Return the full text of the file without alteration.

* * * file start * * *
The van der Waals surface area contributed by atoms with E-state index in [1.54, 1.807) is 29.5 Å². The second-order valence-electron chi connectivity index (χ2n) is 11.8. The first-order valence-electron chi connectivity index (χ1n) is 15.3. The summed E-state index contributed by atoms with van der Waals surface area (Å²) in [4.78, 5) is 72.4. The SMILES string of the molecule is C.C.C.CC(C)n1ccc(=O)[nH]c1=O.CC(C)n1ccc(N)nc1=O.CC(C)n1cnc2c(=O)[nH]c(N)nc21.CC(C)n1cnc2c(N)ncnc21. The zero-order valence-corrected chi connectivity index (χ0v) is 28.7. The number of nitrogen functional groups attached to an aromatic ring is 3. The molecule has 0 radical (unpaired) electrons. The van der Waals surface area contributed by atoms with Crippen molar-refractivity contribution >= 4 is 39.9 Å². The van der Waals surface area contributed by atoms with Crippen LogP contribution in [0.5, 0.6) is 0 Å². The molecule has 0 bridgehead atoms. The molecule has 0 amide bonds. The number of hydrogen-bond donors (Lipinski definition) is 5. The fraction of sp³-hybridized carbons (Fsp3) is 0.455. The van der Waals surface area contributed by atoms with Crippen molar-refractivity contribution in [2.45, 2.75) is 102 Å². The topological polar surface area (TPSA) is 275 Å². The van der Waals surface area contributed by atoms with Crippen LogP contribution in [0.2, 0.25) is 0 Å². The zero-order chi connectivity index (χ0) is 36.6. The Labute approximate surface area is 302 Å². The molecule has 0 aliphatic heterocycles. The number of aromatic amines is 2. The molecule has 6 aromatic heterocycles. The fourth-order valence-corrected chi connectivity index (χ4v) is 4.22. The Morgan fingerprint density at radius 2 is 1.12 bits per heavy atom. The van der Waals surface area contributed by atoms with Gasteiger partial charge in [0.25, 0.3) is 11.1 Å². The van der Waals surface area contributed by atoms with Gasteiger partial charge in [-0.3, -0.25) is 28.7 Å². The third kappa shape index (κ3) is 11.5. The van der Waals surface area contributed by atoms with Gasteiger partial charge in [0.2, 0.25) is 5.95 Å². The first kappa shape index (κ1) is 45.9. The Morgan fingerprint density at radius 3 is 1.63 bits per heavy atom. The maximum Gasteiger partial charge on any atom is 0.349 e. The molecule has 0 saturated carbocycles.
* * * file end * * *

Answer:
The van der Waals surface area contributed by atoms with E-state index in [1.54, 1.807) is 29.5 Å². The second-order valence-electron chi connectivity index (χ2n) is 11.8. The first-order valence-electron chi connectivity index (χ1n) is 15.3. The summed E-state index contributed by atoms with van der Waals surface area (Å²) in [4.78, 5) is 72.4. The SMILES string of the molecule is C.C.C.CC(C)n1ccc(=O)[nH]c1=O.CC(C)n1ccc(N)nc1=O.CC(C)n1cnc2c(=O)[nH]c(N)nc21.CC(C)n1cnc2c(N)ncnc21. The zero-order valence-corrected chi connectivity index (χ0v) is 28.7. The number of nitrogen functional groups attached to an aromatic ring is 3. The molecule has 0 radical (unpaired) electrons. The van der Waals surface area contributed by atoms with Crippen molar-refractivity contribution >= 4 is 39.9 Å². The van der Waals surface area contributed by atoms with Crippen LogP contribution in [0.5, 0.6) is 0 Å². The molecule has 0 bridgehead atoms. The molecule has 0 amide bonds. The number of hydrogen-bond donors (Lipinski definition) is 5. The fraction of sp³-hybridized carbons (Fsp3) is 0.455. The van der Waals surface area contributed by atoms with Crippen molar-refractivity contribution in [2.45, 2.75) is 102 Å². The topological polar surface area (TPSA) is 275 Å². The van der Waals surface area contributed by atoms with Crippen LogP contribution in [0.2, 0.25) is 0 Å². The zero-order chi connectivity index (χ0) is 36.6. The Labute approximate surface area is 302 Å². The molecule has 0 aliphatic heterocycles. The number of aromatic amines is 2. The molecule has 6 aromatic heterocycles. The fourth-order valence-corrected chi connectivity index (χ4v) is 4.22. The Morgan fingerprint density at radius 2 is 1.12 bits per heavy atom. The van der Waals surface area contributed by atoms with Gasteiger partial charge in [0.25, 0.3) is 11.1 Å². The van der Waals surface area contributed by atoms with Gasteiger partial charge in [-0.3, -0.25) is 28.7 Å². The third kappa shape index (κ3) is 11.5. The van der Waals surface area contributed by atoms with Gasteiger partial charge in [0.2, 0.25) is 5.95 Å². The first kappa shape index (κ1) is 45.9. The Morgan fingerprint density at radius 3 is 1.63 bits per heavy atom. The maximum Gasteiger partial charge on any atom is 0.349 e. The molecule has 0 saturated carbocycles.